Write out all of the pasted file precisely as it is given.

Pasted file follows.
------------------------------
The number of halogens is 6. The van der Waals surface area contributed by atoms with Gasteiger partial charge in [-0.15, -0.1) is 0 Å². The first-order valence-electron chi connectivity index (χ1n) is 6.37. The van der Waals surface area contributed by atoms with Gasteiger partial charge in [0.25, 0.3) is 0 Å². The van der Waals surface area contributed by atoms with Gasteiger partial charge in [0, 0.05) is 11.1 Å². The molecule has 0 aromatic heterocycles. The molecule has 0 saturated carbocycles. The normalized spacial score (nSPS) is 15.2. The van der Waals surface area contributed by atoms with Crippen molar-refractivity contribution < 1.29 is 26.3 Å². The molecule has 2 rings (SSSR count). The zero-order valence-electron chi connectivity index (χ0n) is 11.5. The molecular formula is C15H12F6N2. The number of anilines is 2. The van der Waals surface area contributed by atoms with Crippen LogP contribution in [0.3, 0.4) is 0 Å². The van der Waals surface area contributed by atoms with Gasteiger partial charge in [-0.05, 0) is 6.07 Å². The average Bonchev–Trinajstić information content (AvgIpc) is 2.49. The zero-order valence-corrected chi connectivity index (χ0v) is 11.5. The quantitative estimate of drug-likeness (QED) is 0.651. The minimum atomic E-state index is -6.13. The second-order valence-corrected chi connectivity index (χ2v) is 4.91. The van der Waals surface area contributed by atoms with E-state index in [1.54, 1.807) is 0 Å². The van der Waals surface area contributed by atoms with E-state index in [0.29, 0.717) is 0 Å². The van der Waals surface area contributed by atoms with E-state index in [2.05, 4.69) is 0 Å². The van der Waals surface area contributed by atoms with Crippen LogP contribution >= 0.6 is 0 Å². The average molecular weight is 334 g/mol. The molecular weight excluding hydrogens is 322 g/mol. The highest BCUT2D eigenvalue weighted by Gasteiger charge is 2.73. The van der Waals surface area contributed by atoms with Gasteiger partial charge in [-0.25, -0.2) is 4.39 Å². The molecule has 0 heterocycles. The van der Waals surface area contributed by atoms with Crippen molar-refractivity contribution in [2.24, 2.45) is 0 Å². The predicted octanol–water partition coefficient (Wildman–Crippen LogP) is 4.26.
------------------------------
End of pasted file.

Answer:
The number of halogens is 6. The van der Waals surface area contributed by atoms with Gasteiger partial charge in [-0.15, -0.1) is 0 Å². The first-order valence-electron chi connectivity index (χ1n) is 6.37. The van der Waals surface area contributed by atoms with Gasteiger partial charge in [0.25, 0.3) is 0 Å². The van der Waals surface area contributed by atoms with Gasteiger partial charge in [0, 0.05) is 11.1 Å². The molecule has 0 aromatic heterocycles. The molecule has 0 saturated carbocycles. The normalized spacial score (nSPS) is 15.2. The van der Waals surface area contributed by atoms with Crippen molar-refractivity contribution < 1.29 is 26.3 Å². The molecule has 2 rings (SSSR count). The zero-order valence-electron chi connectivity index (χ0n) is 11.5. The molecular formula is C15H12F6N2. The number of anilines is 2. The van der Waals surface area contributed by atoms with Crippen LogP contribution in [0.3, 0.4) is 0 Å². The van der Waals surface area contributed by atoms with Gasteiger partial charge in [-0.05, 0) is 6.07 Å². The average Bonchev–Trinajstić information content (AvgIpc) is 2.49. The zero-order valence-corrected chi connectivity index (χ0v) is 11.5. The quantitative estimate of drug-likeness (QED) is 0.651. The minimum atomic E-state index is -6.13. The second-order valence-corrected chi connectivity index (χ2v) is 4.91. The van der Waals surface area contributed by atoms with E-state index in [1.54, 1.807) is 0 Å². The van der Waals surface area contributed by atoms with E-state index in [0.29, 0.717) is 0 Å². The van der Waals surface area contributed by atoms with E-state index in [2.05, 4.69) is 0 Å². The van der Waals surface area contributed by atoms with Crippen LogP contribution >= 0.6 is 0 Å². The average molecular weight is 334 g/mol. The molecular weight excluding hydrogens is 322 g/mol. The highest BCUT2D eigenvalue weighted by Gasteiger charge is 2.73. The van der Waals surface area contributed by atoms with Gasteiger partial charge in [-0.25, -0.2) is 4.39 Å². The molecule has 0 heterocycles. The van der Waals surface area contributed by atoms with Crippen molar-refractivity contribution in [2.24, 2.45) is 0 Å². The predicted octanol–water partition coefficient (Wildman–Crippen LogP) is 4.26.